If this were a fan magazine, the next paragraph would exclaim how Owen lit up this dismal room upon his arrival. But he did not! Instead, he's just a handsome man with a firm handshake who'd like some tea before he begins talking about his day job.
What is Clive Owen like? This question is raised upfront because he is one of those actors who are the subject of Internet message boards headlined: "Is Clive a nice guy?" From what can be discerned over the course of one conversation, he seems to be a pleasant man with a professional attitude about his press duties. One suspects that he can be charming, but he does not go about it in the manner of a golden retriever seeking approval.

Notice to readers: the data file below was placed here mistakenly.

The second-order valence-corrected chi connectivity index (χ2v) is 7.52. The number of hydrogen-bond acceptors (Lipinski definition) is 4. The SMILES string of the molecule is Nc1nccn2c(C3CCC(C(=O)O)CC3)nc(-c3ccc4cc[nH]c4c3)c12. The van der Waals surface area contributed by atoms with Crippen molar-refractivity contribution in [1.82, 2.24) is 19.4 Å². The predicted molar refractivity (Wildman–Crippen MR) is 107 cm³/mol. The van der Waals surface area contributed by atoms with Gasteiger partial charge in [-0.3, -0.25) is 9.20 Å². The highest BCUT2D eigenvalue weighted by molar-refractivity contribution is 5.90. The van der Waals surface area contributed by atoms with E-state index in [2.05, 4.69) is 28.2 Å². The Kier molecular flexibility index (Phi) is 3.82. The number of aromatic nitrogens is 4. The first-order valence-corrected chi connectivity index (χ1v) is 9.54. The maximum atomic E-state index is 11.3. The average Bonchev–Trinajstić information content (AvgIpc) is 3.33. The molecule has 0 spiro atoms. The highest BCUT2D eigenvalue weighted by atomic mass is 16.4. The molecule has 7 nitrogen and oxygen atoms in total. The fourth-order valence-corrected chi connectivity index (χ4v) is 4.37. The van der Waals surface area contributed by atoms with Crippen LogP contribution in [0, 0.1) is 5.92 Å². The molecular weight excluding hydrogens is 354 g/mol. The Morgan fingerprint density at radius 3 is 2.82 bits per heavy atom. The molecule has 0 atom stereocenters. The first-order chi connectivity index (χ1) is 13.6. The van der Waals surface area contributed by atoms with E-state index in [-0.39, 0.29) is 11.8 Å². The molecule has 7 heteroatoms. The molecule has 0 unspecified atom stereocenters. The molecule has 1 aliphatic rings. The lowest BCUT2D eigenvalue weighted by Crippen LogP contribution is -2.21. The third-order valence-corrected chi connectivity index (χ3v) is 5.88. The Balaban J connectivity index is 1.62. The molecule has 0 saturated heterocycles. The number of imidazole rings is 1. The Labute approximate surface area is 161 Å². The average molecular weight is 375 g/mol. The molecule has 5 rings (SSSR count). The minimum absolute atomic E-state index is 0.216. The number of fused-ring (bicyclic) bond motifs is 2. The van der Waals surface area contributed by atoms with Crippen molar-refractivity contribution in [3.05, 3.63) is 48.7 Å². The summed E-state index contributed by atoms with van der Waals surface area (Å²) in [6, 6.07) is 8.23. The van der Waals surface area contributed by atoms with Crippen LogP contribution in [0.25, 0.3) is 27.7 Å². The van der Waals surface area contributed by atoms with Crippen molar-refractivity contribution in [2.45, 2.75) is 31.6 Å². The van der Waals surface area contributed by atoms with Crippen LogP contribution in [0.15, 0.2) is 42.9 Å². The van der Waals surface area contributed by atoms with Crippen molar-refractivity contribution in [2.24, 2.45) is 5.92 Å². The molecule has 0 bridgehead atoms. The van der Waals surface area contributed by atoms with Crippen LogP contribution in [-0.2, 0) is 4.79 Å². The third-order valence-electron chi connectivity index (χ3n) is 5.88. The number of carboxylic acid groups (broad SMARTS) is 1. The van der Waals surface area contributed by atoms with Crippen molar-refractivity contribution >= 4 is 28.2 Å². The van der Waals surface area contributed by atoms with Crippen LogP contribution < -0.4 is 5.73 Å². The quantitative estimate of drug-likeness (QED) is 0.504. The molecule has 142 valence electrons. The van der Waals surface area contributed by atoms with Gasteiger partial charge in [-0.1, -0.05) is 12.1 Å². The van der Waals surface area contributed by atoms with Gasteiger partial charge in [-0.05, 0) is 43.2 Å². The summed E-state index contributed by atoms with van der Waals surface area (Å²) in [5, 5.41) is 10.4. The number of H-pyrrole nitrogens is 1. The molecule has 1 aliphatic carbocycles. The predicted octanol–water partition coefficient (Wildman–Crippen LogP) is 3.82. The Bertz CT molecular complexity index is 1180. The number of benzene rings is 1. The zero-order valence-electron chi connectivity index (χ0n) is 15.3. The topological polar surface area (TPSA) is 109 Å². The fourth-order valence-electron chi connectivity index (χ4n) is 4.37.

Owen stars in "Derailed" alongside Jennifer Aniston, whose recent divorce from actor Brad Pitt had pop culture crazies taking sides as if they had a personal stake in the size of her settlement. (So what if Brad is an amateur architect -- Jennifer deserves the house!)
In the allotted time, Owen was thoughtful in discussing the film, described Aniston in pleasant terms and refrained from doing anything weirdly narcissistic, embarrassing or obnoxious that could be detailed herein and then attributed by him at a later date to a gross media exaggeration. He did not cry. He occasionally laughed.
In the film, the first from Miramax founders Harvey and Bob Weinstein since their split from Disney, Owen plays married advertising executive Charles Schine. His marriage has gone stagnant, in part because he and his wife have focused all their emotional energy on their young daughter, who is chronically ill.